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CDC Director Walensky Flip-Flops On PCR Testing Guidance

Tyler Durden's Photo
by Tyler Durden
Tuesday, Jan 04, 2022 - 07:45 PM

CDC Director Rochelle Walensky appeared to majorly waffle on her agency's controversial guidance to eliminate PCR testing at the end of Covid-19 isolation because the tests can remain positive for up to 12 weeks, long after a person is no longer contagious.

Photo: Stefani Reynolds—The New York Times/Redux

"The big CDC news," said Late Show host Stephen Colbert, is that "y'all have now gone from recommending a 10-day isolation to a five-day isolation. Why the change?"

To which Walensky replied that "probably about 80 to 90 percent of your transmissibility has happened in those first five days," right before and after symptoms appear, "and we really want people to be sure if they're gonna be home, they're going to be home for the right period of time, when they're maximally transmissible."

Colbert then hinted at discord within the Biden administration after Dr. Anthony Fauci suggested the CDC guidance may shift yet again.

"In the UK they went from ten to seven days, but they are also recommending a negative test before considering yourself out of quarantine. Are we going to do that here? Because Dr. Fauci on CNN and ABC suggested that that's under consideration. Is he talkin' out both sides of his mouth over there, and you guys are telling him 'put a cork in it, Tony!'"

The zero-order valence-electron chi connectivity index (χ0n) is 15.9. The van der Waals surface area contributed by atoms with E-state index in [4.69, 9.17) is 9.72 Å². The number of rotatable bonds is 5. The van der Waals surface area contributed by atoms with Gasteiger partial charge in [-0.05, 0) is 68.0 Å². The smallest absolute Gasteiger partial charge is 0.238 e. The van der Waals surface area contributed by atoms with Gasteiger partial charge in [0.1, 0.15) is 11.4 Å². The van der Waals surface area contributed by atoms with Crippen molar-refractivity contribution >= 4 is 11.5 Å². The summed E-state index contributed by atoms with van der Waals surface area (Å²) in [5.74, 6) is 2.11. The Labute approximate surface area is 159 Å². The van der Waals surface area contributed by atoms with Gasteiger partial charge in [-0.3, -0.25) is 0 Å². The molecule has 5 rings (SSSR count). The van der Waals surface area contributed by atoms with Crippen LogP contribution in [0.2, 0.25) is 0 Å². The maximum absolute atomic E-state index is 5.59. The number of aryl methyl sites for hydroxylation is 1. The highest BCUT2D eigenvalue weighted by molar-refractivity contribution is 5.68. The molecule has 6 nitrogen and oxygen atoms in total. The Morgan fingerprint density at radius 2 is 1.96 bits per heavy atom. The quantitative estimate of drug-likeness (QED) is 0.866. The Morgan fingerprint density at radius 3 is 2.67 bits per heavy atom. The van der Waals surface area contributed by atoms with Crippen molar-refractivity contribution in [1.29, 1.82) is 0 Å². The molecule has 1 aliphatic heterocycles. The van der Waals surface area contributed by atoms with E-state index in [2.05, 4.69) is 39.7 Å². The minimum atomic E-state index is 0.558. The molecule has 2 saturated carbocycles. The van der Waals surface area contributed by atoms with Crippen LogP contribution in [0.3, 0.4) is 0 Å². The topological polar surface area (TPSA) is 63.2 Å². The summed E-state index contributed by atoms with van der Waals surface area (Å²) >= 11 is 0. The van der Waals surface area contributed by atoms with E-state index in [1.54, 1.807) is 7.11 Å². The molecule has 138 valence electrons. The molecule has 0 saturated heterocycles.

Walensky's answer, while confusing, appeared to contradict her agency's new guidelines.

"Deepest respect for Dr. Fauci," Walensky replied. "Obviously, yes. Really important question. The FDA has authorized these tests, and they're terrific tests for what they're authorized for. So the FDA has authorized them for diagnosis, and what they said about these tests is they are best for diagnosis earlier in the disease course.

"Are these the rapid antigen test?" asked Colbert.

"Yes. So if you have access to a test. And you want to do a test at day five. And your symptoms are gone and you're feeling well, then go ahead and do that test. But here's how I would interpret that test. If it's positive, stay home for another five days. If it's negative, I would stay you still really need to wear a mask. You still may have some transmissibility ahead of you. You still should try not to visit grandma. You shouldn't get on an airplane. You should still be pretty careful when you're with other people - by wearing a mask all the time. "

This entire response completely ignores the CDC's justification for eliminating the tests - namely the potential 12 week positive result despite no ability to transmit to others.

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